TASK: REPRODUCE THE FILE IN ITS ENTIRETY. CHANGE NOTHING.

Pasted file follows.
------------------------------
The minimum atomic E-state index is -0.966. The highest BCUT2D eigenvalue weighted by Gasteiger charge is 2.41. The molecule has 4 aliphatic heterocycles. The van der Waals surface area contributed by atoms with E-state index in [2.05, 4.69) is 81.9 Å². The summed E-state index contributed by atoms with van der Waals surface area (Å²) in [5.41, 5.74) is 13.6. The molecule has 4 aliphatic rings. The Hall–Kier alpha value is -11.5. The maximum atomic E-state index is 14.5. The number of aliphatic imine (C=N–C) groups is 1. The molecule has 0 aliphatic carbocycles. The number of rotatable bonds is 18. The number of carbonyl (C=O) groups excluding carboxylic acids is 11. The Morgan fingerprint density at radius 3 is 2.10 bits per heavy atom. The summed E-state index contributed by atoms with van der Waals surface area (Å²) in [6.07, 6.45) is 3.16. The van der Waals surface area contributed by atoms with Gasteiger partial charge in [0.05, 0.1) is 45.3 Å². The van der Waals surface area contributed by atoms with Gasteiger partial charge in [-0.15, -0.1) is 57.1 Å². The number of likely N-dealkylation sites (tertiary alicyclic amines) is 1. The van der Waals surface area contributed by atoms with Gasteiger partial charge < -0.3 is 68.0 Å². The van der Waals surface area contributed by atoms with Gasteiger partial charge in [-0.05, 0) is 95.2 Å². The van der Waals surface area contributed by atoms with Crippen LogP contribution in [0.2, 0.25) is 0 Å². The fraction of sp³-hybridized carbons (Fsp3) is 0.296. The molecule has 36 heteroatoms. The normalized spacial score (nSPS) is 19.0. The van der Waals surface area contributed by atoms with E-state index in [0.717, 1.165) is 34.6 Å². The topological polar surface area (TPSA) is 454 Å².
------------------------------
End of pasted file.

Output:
The minimum atomic E-state index is -0.966. The highest BCUT2D eigenvalue weighted by Gasteiger charge is 2.41. The molecule has 4 aliphatic heterocycles. The van der Waals surface area contributed by atoms with E-state index in [2.05, 4.69) is 81.9 Å². The summed E-state index contributed by atoms with van der Waals surface area (Å²) in [5.41, 5.74) is 13.6. The molecule has 4 aliphatic rings. The Hall–Kier alpha value is -11.5. The maximum atomic E-state index is 14.5. The number of aliphatic imine (C=N–C) groups is 1. The molecule has 0 aliphatic carbocycles. The number of rotatable bonds is 18. The number of carbonyl (C=O) groups excluding carboxylic acids is 11. The Morgan fingerprint density at radius 3 is 2.10 bits per heavy atom. The summed E-state index contributed by atoms with van der Waals surface area (Å²) in [6.07, 6.45) is 3.16. The van der Waals surface area contributed by atoms with Gasteiger partial charge in [0.05, 0.1) is 45.3 Å². The van der Waals surface area contributed by atoms with Gasteiger partial charge in [-0.15, -0.1) is 57.1 Å². The number of likely N-dealkylation sites (tertiary alicyclic amines) is 1. The van der Waals surface area contributed by atoms with Gasteiger partial charge < -0.3 is 68.0 Å². The van der Waals surface area contributed by atoms with Gasteiger partial charge in [-0.05, 0) is 95.2 Å². The van der Waals surface area contributed by atoms with Crippen LogP contribution in [0.2, 0.25) is 0 Å². The fraction of sp³-hybridized carbons (Fsp3) is 0.296. The molecule has 36 heteroatoms. The normalized spacial score (nSPS) is 19.0. The van der Waals surface area contributed by atoms with E-state index in [0.717, 1.165) is 34.6 Å². The topological polar surface area (TPSA) is 454 Å².